|A. Swartz campaigning against copyright tyranny|
(cc Daniel J. Sieradski)
The Massachusetts Institute of Technology (MIT) is to blame, according to the family of the victim, for the suicide of Aaron Swartz, 26, who, among other things, co-invented the RSS feed that we use so often these days.
Swartz was a dedicated activist for open access and open source, taking part at the tender age of 15 in the launch of the creative commons license format. As Wikipedian he was critical of the arrogance of Jimbo Wales, who famously claimed that all the open encyclopedia was created by a petty club of enthusiasts, demonstrating with facts how wrong Wales was (and is - never read any retraction and his claim is still often quoted, wrongly).
He was crucial in the struggle against copyright madness legislation in the USA, founding Demand Progress, which fought against the SOPA/PIPA acts a few years ago.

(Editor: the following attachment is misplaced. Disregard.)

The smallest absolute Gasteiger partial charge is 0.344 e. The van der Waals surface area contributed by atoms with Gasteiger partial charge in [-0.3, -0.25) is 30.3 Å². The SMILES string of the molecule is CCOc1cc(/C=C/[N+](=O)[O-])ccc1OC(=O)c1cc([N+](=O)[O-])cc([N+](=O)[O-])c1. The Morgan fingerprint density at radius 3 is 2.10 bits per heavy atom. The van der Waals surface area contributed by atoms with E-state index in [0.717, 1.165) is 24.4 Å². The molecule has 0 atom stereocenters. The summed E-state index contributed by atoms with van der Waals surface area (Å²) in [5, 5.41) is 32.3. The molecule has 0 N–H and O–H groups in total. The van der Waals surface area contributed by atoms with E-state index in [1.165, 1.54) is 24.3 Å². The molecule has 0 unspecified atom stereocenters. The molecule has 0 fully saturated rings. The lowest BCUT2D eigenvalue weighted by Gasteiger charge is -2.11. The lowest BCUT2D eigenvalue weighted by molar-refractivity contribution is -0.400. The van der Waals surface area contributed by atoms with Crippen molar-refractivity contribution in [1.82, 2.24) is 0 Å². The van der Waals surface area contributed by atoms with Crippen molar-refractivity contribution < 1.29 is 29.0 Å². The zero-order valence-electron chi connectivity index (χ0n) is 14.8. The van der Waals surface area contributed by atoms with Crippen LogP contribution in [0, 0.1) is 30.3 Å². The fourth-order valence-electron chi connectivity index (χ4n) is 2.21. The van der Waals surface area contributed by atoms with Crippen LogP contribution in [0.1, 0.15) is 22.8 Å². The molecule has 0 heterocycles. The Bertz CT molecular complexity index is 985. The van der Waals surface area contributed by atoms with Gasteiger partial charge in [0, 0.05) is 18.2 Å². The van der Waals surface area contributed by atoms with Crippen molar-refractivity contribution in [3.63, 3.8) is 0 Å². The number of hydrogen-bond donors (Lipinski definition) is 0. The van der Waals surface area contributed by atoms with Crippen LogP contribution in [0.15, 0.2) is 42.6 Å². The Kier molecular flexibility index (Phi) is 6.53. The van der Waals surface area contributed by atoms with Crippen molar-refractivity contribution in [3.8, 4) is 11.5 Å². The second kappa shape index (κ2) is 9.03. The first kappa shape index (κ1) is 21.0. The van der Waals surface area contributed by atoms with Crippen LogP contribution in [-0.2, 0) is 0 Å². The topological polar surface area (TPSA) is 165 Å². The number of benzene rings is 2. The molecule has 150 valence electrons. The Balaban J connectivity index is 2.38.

As Internet activist, he championed the cause of open access by means arguably illegal, sharing online thousands of articles from MIT-owned publicator JSTOR. The publication did not push charges but MIT and Massachusetts state prosecutors did bringing Swartz to a very difficult emotional situation.
He faced up to as much as 35 years in prison if convicted (plus a hefty fine of $1 milion). He was found dead by hanging on January 11.
Update: Matt Stoller has today at Naked Capitalism a very interesting obituary that describes Aaron as a very comitted activist, who fought intensely not just in the issue of intellectual
*Liberal: in the USA rough equivalent to socialist or socialdemocrat.
Update: Details on the non-crimes that Swartz committed are discussed in detail at Unhandled: apparently he only used what was given to him freely... automating the process. He did not break any conditions of use which were non-existent altogether. He was just a scapegoat for copyright fascism, championed by MIT this time.
Also a memorial archive collection can be found at the Internet Archive.